Oil prices could slide back into the $30s per barrel before the sell-off ends and prices stabilize, analysts said, bringing pain to both OPEC and its archrival — the U.S. shale industry
West Texas Intermediate oil futures for July were trading around $43 per barrel Tuesday, and Brent futures were just above $45. One catalyst for the decline was a report that Libyan oil production has returned to close to 900,000 barrels a day, its highest level in four years. Growing U.S. production and stubbornly high inventories have been another driver of lower prices.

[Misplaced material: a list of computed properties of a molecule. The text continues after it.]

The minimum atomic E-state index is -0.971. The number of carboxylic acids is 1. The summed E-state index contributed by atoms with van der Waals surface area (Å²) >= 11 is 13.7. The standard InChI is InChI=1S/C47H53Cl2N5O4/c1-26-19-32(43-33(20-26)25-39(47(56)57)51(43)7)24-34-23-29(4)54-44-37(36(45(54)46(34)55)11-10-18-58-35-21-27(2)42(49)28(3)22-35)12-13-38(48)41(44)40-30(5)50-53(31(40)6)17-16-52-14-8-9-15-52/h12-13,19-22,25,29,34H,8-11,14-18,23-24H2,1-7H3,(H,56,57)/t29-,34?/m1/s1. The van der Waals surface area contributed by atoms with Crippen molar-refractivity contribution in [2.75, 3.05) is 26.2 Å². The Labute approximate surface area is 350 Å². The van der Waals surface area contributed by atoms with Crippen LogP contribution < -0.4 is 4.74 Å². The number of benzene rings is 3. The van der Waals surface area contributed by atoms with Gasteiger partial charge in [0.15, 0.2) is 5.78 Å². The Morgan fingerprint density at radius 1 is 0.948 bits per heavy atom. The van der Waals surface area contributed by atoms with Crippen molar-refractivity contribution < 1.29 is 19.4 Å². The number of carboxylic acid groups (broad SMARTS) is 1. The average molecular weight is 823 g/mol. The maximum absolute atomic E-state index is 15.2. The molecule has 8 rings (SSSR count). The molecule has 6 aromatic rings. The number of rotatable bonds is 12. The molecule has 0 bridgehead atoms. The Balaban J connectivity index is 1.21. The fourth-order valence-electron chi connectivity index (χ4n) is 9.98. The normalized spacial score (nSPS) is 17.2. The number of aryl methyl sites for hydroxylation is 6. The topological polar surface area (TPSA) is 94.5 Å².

"I don't think we're in the zone where people are ready to call this a sustainable number, but they're going to be a little bit nervous and wondering if this is an official double dip," said Dan Pickering, president of Tudor, Pickering, Holt. "It feels like the market is sending a message to the U.S. to stop, and until the U.S. gets that message, I don't know if there's going to be a change."
West Texas Intermediate futures have now fallen into a bear market — down more than 20 percent from the high of $55.34 on Jan. 3. U.S. shale production has been increasing, and at 9.3 million barrels a day, it's just 300,000 barrels a day shy of its 2015 peak.